Sound Group Volume Controls

Another section of the sound editor gives you the ability to set group volume controls. These controls are shown below.

Sounds Group Volume Controls Sounds Group Volume Controls

Sound groups offer an additional level of control for sound properties by allowing you to add individual sound assets to a specific channel. This channel can then be altered with an extensive level of sound options, which are best demonstrated and understood through experimentation with the preview controls. Below you can see a table showing the many channels available for use.

Alert Alert Build Combat
Death Dialogue Doodad Flames
Foliage Gather Master Effects Missions
Movement Movie Music Other
Ready Set Ambient Set Emitters Set Pieces
Spell TV UI Voice

It’s worth noting here that sound channels can be affected by players’ personal settings. For example, if a player has their music disabled, they will not hear any sound that is in the music channel.

One consequence of the extensive controls found in the Sound Editor is a common confusion between the group sound controls and the individual sound options. The image below should help you to avoid this confusion.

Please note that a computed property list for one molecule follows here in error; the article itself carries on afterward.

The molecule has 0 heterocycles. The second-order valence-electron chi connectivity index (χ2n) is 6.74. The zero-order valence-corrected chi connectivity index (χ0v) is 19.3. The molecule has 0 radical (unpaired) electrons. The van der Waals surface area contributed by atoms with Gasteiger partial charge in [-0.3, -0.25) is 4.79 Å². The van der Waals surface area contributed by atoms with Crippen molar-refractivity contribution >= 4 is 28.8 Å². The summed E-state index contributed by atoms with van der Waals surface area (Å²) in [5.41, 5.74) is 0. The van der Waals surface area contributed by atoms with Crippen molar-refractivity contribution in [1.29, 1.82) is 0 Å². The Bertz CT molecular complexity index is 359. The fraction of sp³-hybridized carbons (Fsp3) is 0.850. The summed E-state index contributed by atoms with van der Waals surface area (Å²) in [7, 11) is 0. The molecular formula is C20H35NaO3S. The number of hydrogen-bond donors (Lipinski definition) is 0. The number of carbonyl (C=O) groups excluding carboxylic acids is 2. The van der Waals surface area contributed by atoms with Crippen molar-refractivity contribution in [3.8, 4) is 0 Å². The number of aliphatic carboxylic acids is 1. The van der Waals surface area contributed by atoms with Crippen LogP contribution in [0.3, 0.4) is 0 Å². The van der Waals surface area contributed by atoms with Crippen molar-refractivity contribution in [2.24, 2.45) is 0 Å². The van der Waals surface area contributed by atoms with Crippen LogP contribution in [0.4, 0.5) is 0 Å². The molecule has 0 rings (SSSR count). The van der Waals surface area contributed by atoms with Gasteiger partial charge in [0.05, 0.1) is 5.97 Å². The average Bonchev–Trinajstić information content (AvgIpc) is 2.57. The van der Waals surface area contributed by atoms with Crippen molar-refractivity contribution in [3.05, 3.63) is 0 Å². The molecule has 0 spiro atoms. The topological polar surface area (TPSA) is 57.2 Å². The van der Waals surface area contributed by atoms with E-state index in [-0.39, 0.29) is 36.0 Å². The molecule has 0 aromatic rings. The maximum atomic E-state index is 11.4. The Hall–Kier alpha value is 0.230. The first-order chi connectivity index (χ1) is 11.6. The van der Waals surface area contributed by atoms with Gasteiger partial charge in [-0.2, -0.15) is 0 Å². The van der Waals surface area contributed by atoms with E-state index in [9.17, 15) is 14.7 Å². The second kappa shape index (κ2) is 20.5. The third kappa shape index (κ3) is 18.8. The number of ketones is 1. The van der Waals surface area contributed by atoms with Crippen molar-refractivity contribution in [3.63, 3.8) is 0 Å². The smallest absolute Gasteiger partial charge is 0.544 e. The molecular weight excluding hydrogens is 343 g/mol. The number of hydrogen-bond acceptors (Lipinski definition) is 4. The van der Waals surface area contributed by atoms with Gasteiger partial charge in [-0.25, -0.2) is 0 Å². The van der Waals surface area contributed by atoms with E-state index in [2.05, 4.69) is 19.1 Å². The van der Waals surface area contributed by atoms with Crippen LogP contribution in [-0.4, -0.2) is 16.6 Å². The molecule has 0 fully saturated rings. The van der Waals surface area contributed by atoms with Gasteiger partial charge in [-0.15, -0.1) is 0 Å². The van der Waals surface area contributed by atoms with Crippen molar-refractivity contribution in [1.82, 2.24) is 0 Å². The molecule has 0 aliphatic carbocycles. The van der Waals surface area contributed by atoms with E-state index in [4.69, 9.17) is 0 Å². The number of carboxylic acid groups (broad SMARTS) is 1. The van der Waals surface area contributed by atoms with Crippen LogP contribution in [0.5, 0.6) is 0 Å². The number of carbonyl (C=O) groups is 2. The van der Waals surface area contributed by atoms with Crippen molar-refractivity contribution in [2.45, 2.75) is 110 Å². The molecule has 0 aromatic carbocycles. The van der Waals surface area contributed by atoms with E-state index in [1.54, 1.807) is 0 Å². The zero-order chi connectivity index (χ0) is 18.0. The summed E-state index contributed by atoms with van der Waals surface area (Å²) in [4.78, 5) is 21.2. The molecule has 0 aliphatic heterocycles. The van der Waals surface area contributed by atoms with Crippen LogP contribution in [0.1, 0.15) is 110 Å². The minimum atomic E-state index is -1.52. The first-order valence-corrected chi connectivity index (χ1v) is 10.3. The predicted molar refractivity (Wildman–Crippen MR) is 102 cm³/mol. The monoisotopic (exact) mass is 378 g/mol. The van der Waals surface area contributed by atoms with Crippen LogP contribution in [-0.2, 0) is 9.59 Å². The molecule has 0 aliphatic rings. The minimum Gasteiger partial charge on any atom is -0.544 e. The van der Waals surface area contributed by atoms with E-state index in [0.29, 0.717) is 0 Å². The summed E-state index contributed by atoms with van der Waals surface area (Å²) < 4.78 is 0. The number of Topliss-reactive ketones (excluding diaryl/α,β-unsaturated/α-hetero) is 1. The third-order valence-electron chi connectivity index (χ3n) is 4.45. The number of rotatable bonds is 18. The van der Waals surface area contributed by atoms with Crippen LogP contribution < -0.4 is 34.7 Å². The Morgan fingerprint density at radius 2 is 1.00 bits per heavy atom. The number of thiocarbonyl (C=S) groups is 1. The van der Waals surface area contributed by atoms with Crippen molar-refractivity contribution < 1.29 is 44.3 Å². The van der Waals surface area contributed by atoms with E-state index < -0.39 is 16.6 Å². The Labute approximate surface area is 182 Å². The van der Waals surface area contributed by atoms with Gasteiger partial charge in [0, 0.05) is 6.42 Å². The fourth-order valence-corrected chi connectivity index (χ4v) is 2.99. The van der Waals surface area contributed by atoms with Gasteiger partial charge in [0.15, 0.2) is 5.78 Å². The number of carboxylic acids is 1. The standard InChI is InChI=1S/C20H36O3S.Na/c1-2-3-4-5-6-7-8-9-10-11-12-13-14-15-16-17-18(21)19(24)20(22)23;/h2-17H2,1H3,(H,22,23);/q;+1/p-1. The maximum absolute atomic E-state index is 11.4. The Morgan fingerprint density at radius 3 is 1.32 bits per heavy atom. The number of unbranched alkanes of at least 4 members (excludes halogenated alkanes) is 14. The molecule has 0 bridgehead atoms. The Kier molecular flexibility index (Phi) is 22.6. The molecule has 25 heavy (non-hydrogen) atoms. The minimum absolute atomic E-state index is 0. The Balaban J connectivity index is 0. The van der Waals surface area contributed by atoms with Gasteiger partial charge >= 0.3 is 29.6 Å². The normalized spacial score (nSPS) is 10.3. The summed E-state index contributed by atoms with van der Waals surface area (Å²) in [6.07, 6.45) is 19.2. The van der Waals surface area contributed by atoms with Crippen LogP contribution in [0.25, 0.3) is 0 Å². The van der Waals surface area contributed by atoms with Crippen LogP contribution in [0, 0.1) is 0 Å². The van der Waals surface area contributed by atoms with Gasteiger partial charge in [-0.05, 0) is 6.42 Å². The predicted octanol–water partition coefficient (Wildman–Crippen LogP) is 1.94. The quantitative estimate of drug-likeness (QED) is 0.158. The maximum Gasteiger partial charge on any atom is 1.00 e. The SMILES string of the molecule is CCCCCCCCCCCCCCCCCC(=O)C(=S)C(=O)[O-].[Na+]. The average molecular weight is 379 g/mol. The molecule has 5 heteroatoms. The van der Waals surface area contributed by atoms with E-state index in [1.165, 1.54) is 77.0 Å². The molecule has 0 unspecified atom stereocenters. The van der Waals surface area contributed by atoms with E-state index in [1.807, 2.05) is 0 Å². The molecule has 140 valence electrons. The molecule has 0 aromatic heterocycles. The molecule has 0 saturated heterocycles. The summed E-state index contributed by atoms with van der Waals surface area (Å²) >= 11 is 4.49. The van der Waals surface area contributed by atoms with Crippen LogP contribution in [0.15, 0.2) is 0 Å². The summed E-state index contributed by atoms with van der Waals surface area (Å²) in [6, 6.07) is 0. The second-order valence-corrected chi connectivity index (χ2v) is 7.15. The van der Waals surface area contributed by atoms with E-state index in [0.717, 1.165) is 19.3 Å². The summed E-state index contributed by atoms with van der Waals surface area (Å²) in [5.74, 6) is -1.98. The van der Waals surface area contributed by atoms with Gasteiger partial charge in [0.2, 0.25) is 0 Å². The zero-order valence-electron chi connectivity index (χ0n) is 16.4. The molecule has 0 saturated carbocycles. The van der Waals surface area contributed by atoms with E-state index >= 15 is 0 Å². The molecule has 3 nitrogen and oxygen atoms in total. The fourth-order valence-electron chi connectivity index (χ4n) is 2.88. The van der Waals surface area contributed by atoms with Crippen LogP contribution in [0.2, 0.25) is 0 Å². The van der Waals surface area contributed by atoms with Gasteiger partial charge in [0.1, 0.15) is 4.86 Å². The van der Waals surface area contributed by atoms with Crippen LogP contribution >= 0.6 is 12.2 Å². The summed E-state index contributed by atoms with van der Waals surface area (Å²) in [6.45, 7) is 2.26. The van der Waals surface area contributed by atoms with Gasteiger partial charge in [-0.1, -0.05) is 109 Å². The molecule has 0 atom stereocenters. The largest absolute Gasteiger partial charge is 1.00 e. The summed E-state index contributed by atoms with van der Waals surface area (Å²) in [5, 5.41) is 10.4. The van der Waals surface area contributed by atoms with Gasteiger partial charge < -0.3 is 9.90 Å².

Individual and Group Volume Controls Individual and Group Volume Controls

The individual volume controls used to set each sound asset’s volume are found in the upper highlighted box. The lower highlighted box allows you to set the sound alteration for each channel.

Sound Properties

Selecting any individual file from the ‘Sound Assets’ box and double clicking it will open a new window called ‘Sound Properties,’ as shown below.

Sound Properties View Sound Properties View

Here you’ll find a number of important secondary controls dealing with how and when a sound asset will play. The Loop Count controls how many times a specific asset will play in a row when used in-game. Usually, most sounds won’t need to be played more than once, but there are exceptions.

Importantly music files are usually set on a constant loop during gameplay. To get this specific behavior, set the Loop Count to -1. Loop Time supports this by setting a random minimum and maximum length for a loop playthrough. Offset will apply a random offset in between its minimum and maximum to the sound file’s playback. The Speaker and Animation controls are configured for narrative dialogue. They allow you to tag a piece of pre-recorded audio with information and details that can be useful in setting up a story-type campaign or cinematic.

Sound Editor Data View

If you look to the top tabs of the Sound Editor, you’ll find another set of useful options under the data tab. These options are shown below.

Sounds Editor Data Tab Sounds Editor Data Tab

These controls allow you to set the speaker-centric volume properties of each sound. Due to the vast number of options, the best way for you to figure out how to use this panel is to experiment with the play controls.